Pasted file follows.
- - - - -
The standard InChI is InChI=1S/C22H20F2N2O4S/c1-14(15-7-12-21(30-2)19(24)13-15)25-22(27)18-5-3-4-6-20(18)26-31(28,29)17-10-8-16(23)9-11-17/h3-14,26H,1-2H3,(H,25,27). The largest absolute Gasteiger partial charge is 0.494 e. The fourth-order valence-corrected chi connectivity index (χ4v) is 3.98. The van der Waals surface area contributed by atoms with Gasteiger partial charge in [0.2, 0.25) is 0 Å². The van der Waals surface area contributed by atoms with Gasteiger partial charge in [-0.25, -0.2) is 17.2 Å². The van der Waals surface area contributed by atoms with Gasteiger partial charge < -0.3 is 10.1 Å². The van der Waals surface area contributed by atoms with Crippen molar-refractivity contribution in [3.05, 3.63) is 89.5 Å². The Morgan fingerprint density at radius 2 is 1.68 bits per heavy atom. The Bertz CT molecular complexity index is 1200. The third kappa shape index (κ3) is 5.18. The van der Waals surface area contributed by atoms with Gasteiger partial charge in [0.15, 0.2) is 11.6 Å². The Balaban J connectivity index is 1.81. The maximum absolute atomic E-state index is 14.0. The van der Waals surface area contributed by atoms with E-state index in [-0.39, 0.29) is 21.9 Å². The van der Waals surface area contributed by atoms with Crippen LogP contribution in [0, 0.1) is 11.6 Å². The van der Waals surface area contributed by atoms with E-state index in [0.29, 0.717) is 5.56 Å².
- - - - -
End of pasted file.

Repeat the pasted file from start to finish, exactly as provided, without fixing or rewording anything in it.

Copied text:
The standard InChI is InChI=1S/C22H20F2N2O4S/c1-14(15-7-12-21(30-2)19(24)13-15)25-22(27)18-5-3-4-6-20(18)26-31(28,29)17-10-8-16(23)9-11-17/h3-14,26H,1-2H3,(H,25,27). The largest absolute Gasteiger partial charge is 0.494 e. The fourth-order valence-corrected chi connectivity index (χ4v) is 3.98. The van der Waals surface area contributed by atoms with Gasteiger partial charge in [0.2, 0.25) is 0 Å². The van der Waals surface area contributed by atoms with Gasteiger partial charge in [-0.25, -0.2) is 17.2 Å². The van der Waals surface area contributed by atoms with Gasteiger partial charge < -0.3 is 10.1 Å². The van der Waals surface area contributed by atoms with Crippen molar-refractivity contribution in [3.05, 3.63) is 89.5 Å². The Morgan fingerprint density at radius 2 is 1.68 bits per heavy atom. The Bertz CT molecular complexity index is 1200. The third kappa shape index (κ3) is 5.18. The van der Waals surface area contributed by atoms with Gasteiger partial charge in [0.15, 0.2) is 11.6 Å². The Balaban J connectivity index is 1.81. The maximum absolute atomic E-state index is 14.0. The van der Waals surface area contributed by atoms with E-state index in [-0.39, 0.29) is 21.9 Å². The van der Waals surface area contributed by atoms with Crippen LogP contribution in [0, 0.1) is 11.6 Å². The van der Waals surface area contributed by atoms with E-state index in [0.29, 0.717) is 5.56 Å².